Nashville, TN – Nashville Metro Police Department on Sunday announced a pioneering new program in which women who chase police officers for romantic interest, affectionately called ‘Badge Bunnies,’ will be offered healthcare under their amorous companion’s health plan.
Captain Danny McCall of the patrol division said of the plan, “These ladies do a great service to the men and women of the police department. Their selfless dedication to helping our police officers is unmatched. They are literally willing to do ANYTHING a police officer asks. It’s only right that we reward their hard work and sacrifice.”
“People don’t realize how hard it is to get close to these officers. They have wives and families, and a really hectic work schedule, so you’re constantly having to adjust your own schedule to find some one-on-one time with your LEO. It’s not fair,” said Britani Jacobs, a local hairdresser, who will be the first beneficiary of the plan. “We deserve at least some benefit. I mean, their wives get all kinds of benefits.”
The plan covers all medical expenses after meeting the deductible of $1,000, however, treatments for any sexually transmitted diseases and all childbirth-related expenses are exempt from the deductible. In the event of the birth of a child, the plan will pay $700 a month to the mother as child support.
“This is a great benefit to our officers and will help us attract new recruits and experienced officers alike,” says Chief Steve Anderson. “Our officers have so much concern for their Badge Bunnies. This program will alleviate stress and allow our officers to be more effective at policing their community. There is a huge taxpayer benefit here.”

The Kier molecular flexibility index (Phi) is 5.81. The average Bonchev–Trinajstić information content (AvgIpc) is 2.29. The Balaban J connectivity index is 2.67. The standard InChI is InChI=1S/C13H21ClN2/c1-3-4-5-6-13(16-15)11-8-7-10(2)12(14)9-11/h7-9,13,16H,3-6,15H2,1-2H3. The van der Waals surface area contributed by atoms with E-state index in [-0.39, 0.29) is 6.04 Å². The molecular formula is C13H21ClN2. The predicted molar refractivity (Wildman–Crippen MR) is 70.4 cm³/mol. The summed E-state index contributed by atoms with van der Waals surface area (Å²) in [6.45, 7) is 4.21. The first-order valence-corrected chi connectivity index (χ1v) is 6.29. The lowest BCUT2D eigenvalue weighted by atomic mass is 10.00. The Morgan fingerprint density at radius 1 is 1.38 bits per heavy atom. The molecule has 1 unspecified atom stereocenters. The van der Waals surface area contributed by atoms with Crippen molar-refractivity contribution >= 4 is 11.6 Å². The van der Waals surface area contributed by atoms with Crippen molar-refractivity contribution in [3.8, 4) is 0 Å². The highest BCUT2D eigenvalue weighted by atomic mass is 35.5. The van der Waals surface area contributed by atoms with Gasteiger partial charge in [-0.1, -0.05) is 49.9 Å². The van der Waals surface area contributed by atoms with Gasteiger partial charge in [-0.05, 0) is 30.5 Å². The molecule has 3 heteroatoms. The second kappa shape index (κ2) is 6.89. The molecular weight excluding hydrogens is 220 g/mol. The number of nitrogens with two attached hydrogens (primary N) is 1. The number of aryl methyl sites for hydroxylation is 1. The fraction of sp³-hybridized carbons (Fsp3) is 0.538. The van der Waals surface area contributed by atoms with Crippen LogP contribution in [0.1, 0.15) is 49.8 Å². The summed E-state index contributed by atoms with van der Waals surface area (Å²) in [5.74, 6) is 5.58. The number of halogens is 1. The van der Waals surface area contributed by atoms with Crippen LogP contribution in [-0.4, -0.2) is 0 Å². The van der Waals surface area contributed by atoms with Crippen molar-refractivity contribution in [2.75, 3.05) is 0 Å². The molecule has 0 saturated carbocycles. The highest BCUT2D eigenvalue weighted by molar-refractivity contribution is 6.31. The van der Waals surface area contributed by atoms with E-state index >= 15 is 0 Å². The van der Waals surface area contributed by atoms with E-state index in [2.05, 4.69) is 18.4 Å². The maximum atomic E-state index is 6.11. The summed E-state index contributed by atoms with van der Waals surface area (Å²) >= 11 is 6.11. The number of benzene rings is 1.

Chief Anderson further explained that studies done by the Tennessee Department of Justice Affairs predict that this plan will reduce officer stress, thereby lowering instances of excessive force and resultant keyboard activism.
Not everyone is happy with the move. Officer Jason Davis says, “This is a waste of taxpayer resources. Spouses already get benefits, and no one sleeps with someone to whom they aren’t married.” The interview with Officer Davis, a former state trooper, was cut short when he saw his grandmother speeding five over and had to pull her over. She was issued a citation.
James Portwood, president of the Nashville chapter of the Fraternal Order of Police, is regarded as the architect of this pioneering and innovative recruitment and retention-based benefit package. “My officers brought this concern to me, and I was able to draft a proposal. To his credit, Chief Anderson jumped right on board and worked diligently to get this put together. I thought it would be harder.”
When asked if the extension of these benefits was in any way related to the recent flood of sick time used by nightshift officers from the Midtown Hills Precinct for treatment of chlamydia, Chief Anderson had no comment.